The Triple Cup Club: A tribute to Viktor Szilagyi
June 12, 2016
Last year, Ivano Balic said “goodbye” to the world of handball, although the Croatian legend remained close to the court as he started to work for the federation of his home country. The year before Florian Kehrmann called it a career, arguably one of the best right-wings in recent times. He’s now coaching his former club TBV Lemgo in the DKB Handball-Bundesliga. Both couldn’t stay away from the sport they love and the same goes for a player who announced his retirement some weeks ago.
Viktor Szilagyi, born in Hungary, moved to Austria when he was six years old because of his father István, who worked as a coach. His son started playing handball in Budapest, but his star truly began rising once he joined Union St. Pölten, a rather small club, even by Austrian standards. By the time, he was 20 years old he joined ATSV Innsbruck, but Tyrol was just another stop for him as well.
Already a member of the Austrian national team, he had caught the eyes of several German clubs and Bayer Dormagen was able to acquire his services. But the club’s financial problems caused his move to Essen after just one season, where he joined TUSEM, one of the biggest teams in Germany. With the likes of veteran player Dimitri Torgovanov as teammate he started to learn how to be a serious professional and quickly became one of the squad’s key-players.
“Especially the last months in Essen were quite special. Suddenly the club had financial problems as well and we didn’t know what would be next for us. We had one final goal, winning the EHF-Cup, and we became a strong unit”, Szilagyi said in a recent interview, talking about his long and illustrious career. It was the first of many titles for the playmaker, who wasn’t exactly strong, who wasn’t exactly fast and who wasn’t exactly helpful when playing defense.
Funny enough it didn’t matter since he was able to do other things better than almost everyone else. There are only a few players who understand the game like Viktor Szilagyi. He can read and understand what’s going on even before things are happening. That’s probably the main reason why he was still able to play at a high level, the last two- or three years, when injuries began taking a toll on his performance. Still, his opponents continued to struggle, while defending against his “slap-shot” and especially his “fake-shots”.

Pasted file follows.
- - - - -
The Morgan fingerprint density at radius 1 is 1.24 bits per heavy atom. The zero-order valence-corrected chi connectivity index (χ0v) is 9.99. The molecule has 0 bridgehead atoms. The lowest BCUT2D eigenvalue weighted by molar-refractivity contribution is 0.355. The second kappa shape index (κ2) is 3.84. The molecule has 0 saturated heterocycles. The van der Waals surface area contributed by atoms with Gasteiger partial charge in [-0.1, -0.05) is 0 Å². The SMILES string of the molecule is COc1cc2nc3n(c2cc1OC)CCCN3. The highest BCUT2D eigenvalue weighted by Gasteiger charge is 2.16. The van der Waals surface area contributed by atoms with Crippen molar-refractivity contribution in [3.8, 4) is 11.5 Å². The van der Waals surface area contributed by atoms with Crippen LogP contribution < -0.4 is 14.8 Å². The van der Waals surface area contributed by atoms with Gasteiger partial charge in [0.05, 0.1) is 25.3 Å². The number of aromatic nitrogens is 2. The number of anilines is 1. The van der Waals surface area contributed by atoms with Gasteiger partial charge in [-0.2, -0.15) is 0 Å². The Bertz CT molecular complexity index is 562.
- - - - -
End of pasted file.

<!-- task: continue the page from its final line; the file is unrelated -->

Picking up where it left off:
I would go as far as making the following statement: If Viktor Szilagyi was German, Croatian, French or Swedish, we would probably talk about one of the best players of all times. There are lots of reasons that make Szilagyi really special, also by historical standards. For example, he’s the only player ever, winning all three major European club titles.
After Essen filed for bankruptcy, he moved on to Kiel and during his three-year spell at THW, he added various national titles to his collections – most importantly a victory in the 2007 Champion League. With Gummersbach, his next club, he added another EHF-Cup in 2009 and completed the triple a year later, when the VfL won the Cup Winners Cup. Another Cup-Winners-Cup followed with Flensburg in 2012.
And while more and more players join the so-called “Triple Gold Club” in ice hockey every now and then, Viktor Szilagyi will forever remain the only member of the “Triple Cup Club” thanks to the reform of the European handball competitions.
But what will Viktor Szilagyi’s legacy look like? He has been more than just a “great” player; he has also been a great professional and a fantastic individual.
His value for Austrian handball is difficult to put into words. He has taught younger players how to play, how to work and how to focus on the core elements of the game, while being successful on the court and humble and polite off the court.
Unfortunately, he couldn’t lead the “Red and White” crew to international glory since he had to carry “the entire load” for most of the time himself. Support coming from the likes of Robert Weber, Raul Santos and super talent Nikola Bilyk came too late, to make a difference.
But he got the chance to take part in the 2010 EURO in Austria, the 2014 EURO in Denmark and the 2015 World Championship in Qatar, losing to the host nation in dramatic style. At the time, he wasn’t too happy about the performance of the referees, to say the least. But he wouldn’t make a fuss about it. He showed his class, even in the moment of defeat.
When Szilagyi will step on the court for a final time, next Wednesday in Vienna, when Austria faces Denmark in the return leg of the 2017 World Championship playoffs, he will most likely end up losing the game. But he will leave behind a legacy of being a winner, a true champion and one of the best players of all times.